Last night… 

I wept in a dream

But when day came I said

I slept well—and my boat

Drifted to Hades

With bread and flowers

The urgencies

In a common room

Sunlight crossing the rug

My dead mother

Waving from the reeds

Of Dogs and Dropped Blueberries

I’m in Manhattan in a coffee joint on the corner of Lexington Avenue and Fortieth Street. My guide dog Caitlyn is curled at my feet beneath our table. She’s a yellow Labrador and like my three prior guides she flicks her tongue like an ant eater, looking for crumbs and not ants—though it’s entirely possible she’d eat an ant if it presented itself. My second guide dog Vidal once ate a bee. He grabbed it out of the air. He suffered no apparent consequences. Since every guide dog is different I should say that Caitlyn is a lady and she’d never snatch a bee. The girl has manners. Muffin bits are another matter. Dropped blueberries are fair game.

What’s fair game for me? I wonder. What is the equivalent of found food in a human’s life?

Eavesdropping of course. A man seated three tables over just said to someone via cellphone: “I told you not to sell the thing!”

One wonders what “the thing” could be.

This is an obvious pleasure.

My blueberry.


Origin of Dreams

What if a poem was in your left wrist

As it was for Emily Dickinson?

Please don’t think I’m glib.

Poems occur where soft tissue,

Delicate bones and ligaments

Strain together

Without our notice,

Like the imagined wings

We sketch for horses.

I didn’t see you all day—

My love, you went far.

How my day begins…

I still find myself among thistles

Wormwood in the vodka

Last night’s dream burning

In the grate—outside

Schoolchildren walk

Bundled against the rain


The sea horse’s coordinates—

Only map worth sketching

\With this chewed pencil


Count on me

Says the pea-stalk horse


Birches clouds books


Yes, Margaret Sanger Would Have Killed Me if She’d Had a Chance, or Thoughts on Certain Statues

In the United States where symbols are so often monolithic it’s easy to ignore how ghastly a statue is because oppressive emblems are commonly believed to be unremarkable. Still there comes a time when some monuments can’t be blinked away. Let’s take Margaret Sanger for example.

Sanger was was a eugenicist. She was an “equal opportunity” eugenicist as she believed people of color and the disabled should not be born. Today she’s mostly remembered as a champion for women’s reproductive rights but make no mistake: she wanted to prevent black births and eliminate the disabled.

Still a bust of Sanger is proudly on display at the National Portrait Gallery alongside the Rev. Martin Luther King Jr. and Rosa Parks. I think it is fair to say that if Sanger had had her way neither King or Parks would’ve been born. Certainly she’d have voted against the birth of any disabled child. I’m a member of that group, blind since birth.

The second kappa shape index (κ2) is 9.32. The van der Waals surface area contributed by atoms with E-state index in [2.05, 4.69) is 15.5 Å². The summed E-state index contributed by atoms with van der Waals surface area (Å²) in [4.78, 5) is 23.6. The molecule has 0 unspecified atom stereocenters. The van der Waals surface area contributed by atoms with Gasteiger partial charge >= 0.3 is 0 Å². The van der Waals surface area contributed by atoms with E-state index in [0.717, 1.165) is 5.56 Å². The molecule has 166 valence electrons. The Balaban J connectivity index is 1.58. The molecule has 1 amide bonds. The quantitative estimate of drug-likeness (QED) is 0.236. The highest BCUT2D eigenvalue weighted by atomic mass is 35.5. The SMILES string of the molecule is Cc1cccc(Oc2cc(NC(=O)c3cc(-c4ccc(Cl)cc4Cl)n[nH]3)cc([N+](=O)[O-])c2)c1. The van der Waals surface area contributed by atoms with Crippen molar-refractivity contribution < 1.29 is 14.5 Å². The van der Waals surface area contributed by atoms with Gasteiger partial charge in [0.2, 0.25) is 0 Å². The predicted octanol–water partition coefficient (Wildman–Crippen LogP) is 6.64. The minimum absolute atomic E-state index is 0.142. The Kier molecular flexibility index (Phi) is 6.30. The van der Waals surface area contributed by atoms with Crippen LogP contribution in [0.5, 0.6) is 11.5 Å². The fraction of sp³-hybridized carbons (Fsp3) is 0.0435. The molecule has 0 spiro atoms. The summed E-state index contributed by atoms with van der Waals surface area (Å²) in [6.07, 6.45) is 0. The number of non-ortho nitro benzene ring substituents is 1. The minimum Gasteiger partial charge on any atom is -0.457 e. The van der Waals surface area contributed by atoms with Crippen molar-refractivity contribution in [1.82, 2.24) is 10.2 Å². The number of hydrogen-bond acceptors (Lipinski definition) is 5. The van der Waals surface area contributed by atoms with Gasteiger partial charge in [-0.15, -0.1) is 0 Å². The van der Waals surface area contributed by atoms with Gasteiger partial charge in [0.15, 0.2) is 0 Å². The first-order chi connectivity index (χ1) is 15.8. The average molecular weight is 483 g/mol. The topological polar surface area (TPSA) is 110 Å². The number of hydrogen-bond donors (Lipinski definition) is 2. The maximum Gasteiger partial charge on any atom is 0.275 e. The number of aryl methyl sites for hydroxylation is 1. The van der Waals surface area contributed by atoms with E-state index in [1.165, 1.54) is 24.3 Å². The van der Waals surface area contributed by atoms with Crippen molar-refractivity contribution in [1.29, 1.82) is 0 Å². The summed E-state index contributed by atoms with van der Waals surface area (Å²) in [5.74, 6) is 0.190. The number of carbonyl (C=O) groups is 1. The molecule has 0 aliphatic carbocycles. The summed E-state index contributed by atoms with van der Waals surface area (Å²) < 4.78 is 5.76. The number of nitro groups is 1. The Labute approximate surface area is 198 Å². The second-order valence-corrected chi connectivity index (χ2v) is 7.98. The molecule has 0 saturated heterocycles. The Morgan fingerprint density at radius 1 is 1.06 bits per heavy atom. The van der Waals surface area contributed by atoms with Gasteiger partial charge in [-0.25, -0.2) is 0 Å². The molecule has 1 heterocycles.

The National Portrait Gallery does have a sign mentioning Sanger’s work with eugenics. This puts the gallery’s curators a step ahead of the defenders of confederate statues, most of whom want untroubled devotion to a vicious past. Sanger’s bust stands on its pedestal warts and all. Isn’t that enough?

Perhaps. Maybe we should simply put cautionary footnotes on all our nation’s offensive monuments.

Yet I don’t think Sanger should be in the gallery at all. She actively advocated for the deaths of minorities. This is a litmus test: in life did you stand for human dignity and equality or not? Sanger fought for the rights of women to have control over their reproductive lives. She’s heroic for that. Until one admits she wanted some people in the lifeboats and not others.

I say she’s a vile figure. She lectured to the KKK. That’s a second litmus test. Anyone who spent her or his time in the vicinity of a burning cross deserves lasting condemnation.

The full history of eugenics in the United States is still being uncovered. The Carnegie Foundation, J.H. Kellogg, Alexander Graham Bell, Henry Ford, Leland Stanford, all promoted theories of racial superiority and advocated for eliminating certain minorities.

Some statues are horrific. They belong in an atrocity museum and not in places of customary veneration. Certainly Margaret Sanger doesn’t belong in the same room with Rosa Parks and Dr. King.

Lines from a Notebook….

It is not possible to jar the soul with coffee

But how I want to—up in the sky with you—

Closer to whatever

I can’t have, and with only a sip.

How easy it is to be a child

In a grown body.


I rowed far out on the lake at night

Though I couldn’t see—

Blind outside and in,

Water talking.


When I first read the poems of Tomas Transtromer

I too wanted to play Haydn on a piano

After a dark day of toy politics

But I saw quickly “the piano”

Was his horse, not mine.


For love be the string and the hand

Be the apple

Or what’s before a whisper

But never be ________.


Cotillions of empty, odd pairings of local wines

And a general absence of conversation.

Printed handbills announce silent auctions—

Half lives burn down in clay, sweetie,


There’s nothing like watching that sweet old donkey lean down for hay.